Bloomington Community Farmers’ Market to reopen

Bloomington Community Farmers' Market (City of Bloomington/Facebook)

BLOOMINGTON, Ind. (WTHR) — Bloomington's Community Farmers’ Market will reopen this weekend.

The announcement came from Mayor John Hamilton Tuesday evening.

The market will open Saturday, August 17 from 8 a.m. to 1 p.m. at Showers Common.

The market had been shutdown July 29 due to threats of violence and racial tension heightened by the presence of one vendor with perceived ties to white supremacists.

"As a community and as a country, we must be vigilant against all attempts to instill or arouse fear and prejudice. We must protect our civic spaces and our civic culture of inclusion and justice. We must not let hateful ideologies erode our trust and care for each other. Bloomington must be better than that and stronger than that," Mayor Hamilton said.

The reopened market will include some new aspects:

  • Cameras to monitor the site will enhance safety.
  • Two public streets will be closed to traffic during market hours to create a larger comfort zone for the market crowd (Morton Street from 7th to just south of the Smallwood garage entrance, and 7th Street between Morton and the B-Line Trail; 8th Street will be closed west of the market to the entrance of the Cook Medical Center).
  • The presence of police and other professional public safety officers will be increased.
  • New “market ambassadors,” volunteers with experience and commitment to the market, will welcome folks back and be visible embodiments of the inclusive spirit (If you’d like to join these market boosters, please let us know).
  • New signage will clearly indicate areas designated for flyering and expression and publicize market rules.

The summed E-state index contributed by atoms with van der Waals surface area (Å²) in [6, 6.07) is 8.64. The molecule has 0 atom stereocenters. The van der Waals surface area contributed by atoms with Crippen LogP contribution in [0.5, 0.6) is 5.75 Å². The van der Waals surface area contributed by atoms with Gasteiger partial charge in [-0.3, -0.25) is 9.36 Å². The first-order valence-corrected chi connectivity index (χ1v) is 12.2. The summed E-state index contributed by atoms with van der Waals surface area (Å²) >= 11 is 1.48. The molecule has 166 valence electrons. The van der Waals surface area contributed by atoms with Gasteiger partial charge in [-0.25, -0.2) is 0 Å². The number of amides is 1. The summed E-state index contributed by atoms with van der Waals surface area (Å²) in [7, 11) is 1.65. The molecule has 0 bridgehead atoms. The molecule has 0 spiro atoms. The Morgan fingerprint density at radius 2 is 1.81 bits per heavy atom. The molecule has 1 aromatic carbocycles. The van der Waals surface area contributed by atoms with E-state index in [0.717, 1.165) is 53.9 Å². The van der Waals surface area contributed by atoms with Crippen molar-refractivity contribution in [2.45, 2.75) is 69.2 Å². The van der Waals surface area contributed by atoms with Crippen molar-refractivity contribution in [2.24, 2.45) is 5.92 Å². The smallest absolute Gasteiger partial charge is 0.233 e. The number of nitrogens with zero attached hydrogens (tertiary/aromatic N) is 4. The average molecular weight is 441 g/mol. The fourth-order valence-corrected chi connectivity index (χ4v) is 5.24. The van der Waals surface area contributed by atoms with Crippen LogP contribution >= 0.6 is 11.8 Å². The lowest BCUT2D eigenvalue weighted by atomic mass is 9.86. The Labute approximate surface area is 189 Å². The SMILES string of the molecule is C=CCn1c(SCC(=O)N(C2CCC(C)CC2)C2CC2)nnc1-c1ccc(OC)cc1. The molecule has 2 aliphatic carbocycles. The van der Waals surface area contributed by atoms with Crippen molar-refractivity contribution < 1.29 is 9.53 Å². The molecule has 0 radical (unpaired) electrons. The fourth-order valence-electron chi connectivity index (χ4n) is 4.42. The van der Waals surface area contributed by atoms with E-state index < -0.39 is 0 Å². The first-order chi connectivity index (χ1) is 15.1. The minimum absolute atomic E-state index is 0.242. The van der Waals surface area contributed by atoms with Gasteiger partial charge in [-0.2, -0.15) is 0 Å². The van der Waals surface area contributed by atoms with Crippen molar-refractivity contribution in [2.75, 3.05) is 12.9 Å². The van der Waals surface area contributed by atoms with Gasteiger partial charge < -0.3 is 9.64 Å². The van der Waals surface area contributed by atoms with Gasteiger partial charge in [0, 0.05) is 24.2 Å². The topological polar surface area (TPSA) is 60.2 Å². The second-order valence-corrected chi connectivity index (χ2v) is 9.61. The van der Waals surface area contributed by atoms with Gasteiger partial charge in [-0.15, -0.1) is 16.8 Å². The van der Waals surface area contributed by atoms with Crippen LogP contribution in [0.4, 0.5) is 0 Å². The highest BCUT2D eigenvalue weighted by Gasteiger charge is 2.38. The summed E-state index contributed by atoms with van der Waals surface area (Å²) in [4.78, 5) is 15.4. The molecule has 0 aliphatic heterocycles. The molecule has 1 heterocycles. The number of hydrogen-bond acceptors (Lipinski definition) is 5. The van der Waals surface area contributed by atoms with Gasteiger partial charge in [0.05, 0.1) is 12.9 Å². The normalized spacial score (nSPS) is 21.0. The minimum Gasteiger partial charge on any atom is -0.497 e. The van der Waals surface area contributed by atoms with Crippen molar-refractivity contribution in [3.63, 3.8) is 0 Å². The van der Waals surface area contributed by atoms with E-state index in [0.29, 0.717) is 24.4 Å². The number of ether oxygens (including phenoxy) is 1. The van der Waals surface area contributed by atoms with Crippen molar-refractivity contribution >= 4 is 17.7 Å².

The mayor said the reopening still won't fully address the underlying issues that led to the market's closure.

He offered several long-term efforts:

  • Evaluate market options for next year -- Our Parks Department, working in tandem with our Parks Board and Market Advisory Council, with regular opportunity for public comment, will review vendor contracts, the vendor manual, and other guidelines from top to bottom, to consider improvements that can build on our 45-year market history and ensure our market is as welcoming and inclusive as possible.

  • Support community-led convenings to explore underlying issues, including:

    • Faith-based gathering on Tuesday, August 20

    • Bloomington United Community Gathering of Solidarity on Tuesday, August 27

  • Engage national experts to facilitate structured engagement to move our community toward more justice and inclusion, including:

    • Not in Our Town, a national program that provides tools to help build safe, inclusive communities and promote engagement

    • The Divided Community Project’s Bridge Initiative, based at The Ohio State University Moritz College of Law, a team of mediators with experience developing processes to keep protests safe while seeking to engage the entire community in systemic change

  • Support ongoing local efforts including:

To read Mayor Hamilton's complete statement, click here.

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